\(Cost_{HyperFlow} = E * N * R * \int^{t_{round}}_{0}{P_{Pi}(u) dt}.\)

The subsequent calculations are based on a cost of €2,822.15 per Ether [15] and a cost of €0.2664 per kilowatt-hour [16]. We compare the blockchain costs for a federated learning session of ten clients and ten federated learning rounds for HyperFlow and BlockFlow. BlockFlow has blockchain costs of €1,508.29 while HyperFlow has costs of €7.81. This results in a blockchain cost of approximately 0.52% of the BlockFlow approach for the HyperFlow approach.


In this blog post, we proposed the integration of Hyperledger Fabric, a permissioned blockchain into the Federated Learning process, called HyperFlow. We discussed how HyperFlow can counter some of the weaknesses of federated learning. 

First of all, we show that the curator’s responsibilities can be distributed to the clients over a network using the mechanisms of a blockchain. The distributed ledger is used to reach a consensus over the distributed computations and actions available to clients given by a smart contract. Then, we address the gradient leakage vulnerability through the use of differential privacy and show that a slight increase in the central model’s performance is seen in models trained with an increased privacy budget. Third, the collusion of compromised clients to disrupt the central model’s performance is non-effective for a minority of compromised clients as a result of the evaluation round for clients’ models. Last but not least, the vulnerabilities from the distributed nature of FL are reduced by the HyperFlow design and its aggregation algorithm.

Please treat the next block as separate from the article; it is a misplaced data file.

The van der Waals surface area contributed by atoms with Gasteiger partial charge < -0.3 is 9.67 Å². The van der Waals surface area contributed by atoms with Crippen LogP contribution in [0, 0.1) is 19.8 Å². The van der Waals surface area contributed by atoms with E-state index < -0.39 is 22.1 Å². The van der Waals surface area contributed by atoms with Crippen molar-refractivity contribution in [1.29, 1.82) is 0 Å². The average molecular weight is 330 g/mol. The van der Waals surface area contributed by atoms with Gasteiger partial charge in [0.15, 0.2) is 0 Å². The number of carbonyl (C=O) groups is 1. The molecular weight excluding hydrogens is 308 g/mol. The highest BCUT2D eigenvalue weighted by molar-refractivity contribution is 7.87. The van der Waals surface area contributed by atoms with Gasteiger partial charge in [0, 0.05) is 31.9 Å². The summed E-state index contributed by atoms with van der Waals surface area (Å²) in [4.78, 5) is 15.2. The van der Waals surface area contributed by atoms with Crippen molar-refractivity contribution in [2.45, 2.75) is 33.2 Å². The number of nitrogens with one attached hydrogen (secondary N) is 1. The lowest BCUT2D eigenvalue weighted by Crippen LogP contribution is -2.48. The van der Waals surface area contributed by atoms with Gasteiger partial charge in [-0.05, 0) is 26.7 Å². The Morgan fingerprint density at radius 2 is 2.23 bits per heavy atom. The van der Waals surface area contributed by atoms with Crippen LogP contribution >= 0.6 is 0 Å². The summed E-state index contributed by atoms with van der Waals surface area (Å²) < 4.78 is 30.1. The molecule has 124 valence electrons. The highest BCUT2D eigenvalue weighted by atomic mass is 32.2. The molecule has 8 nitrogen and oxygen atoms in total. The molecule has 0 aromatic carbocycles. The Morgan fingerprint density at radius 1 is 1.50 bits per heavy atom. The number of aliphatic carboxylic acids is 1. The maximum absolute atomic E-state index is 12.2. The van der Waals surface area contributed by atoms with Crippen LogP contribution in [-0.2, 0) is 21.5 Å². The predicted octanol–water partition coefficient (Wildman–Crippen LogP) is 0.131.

In addition, the cost to run HyperFlow is much cheaper than the state-of-the art BlockFlow approach. This is especially because Hyperledger Fabric is a permissioned blockchain. Of course, this also means that the use case must allow this type of Blockchain to effectively take advantage of this benefit. Otherwise, it is unfair to make a comparison between BlockFlow and HyperFlow in terms of their costs. 

The blog post was created from a master’s thesis. A detailed elaboration of this topic can be found here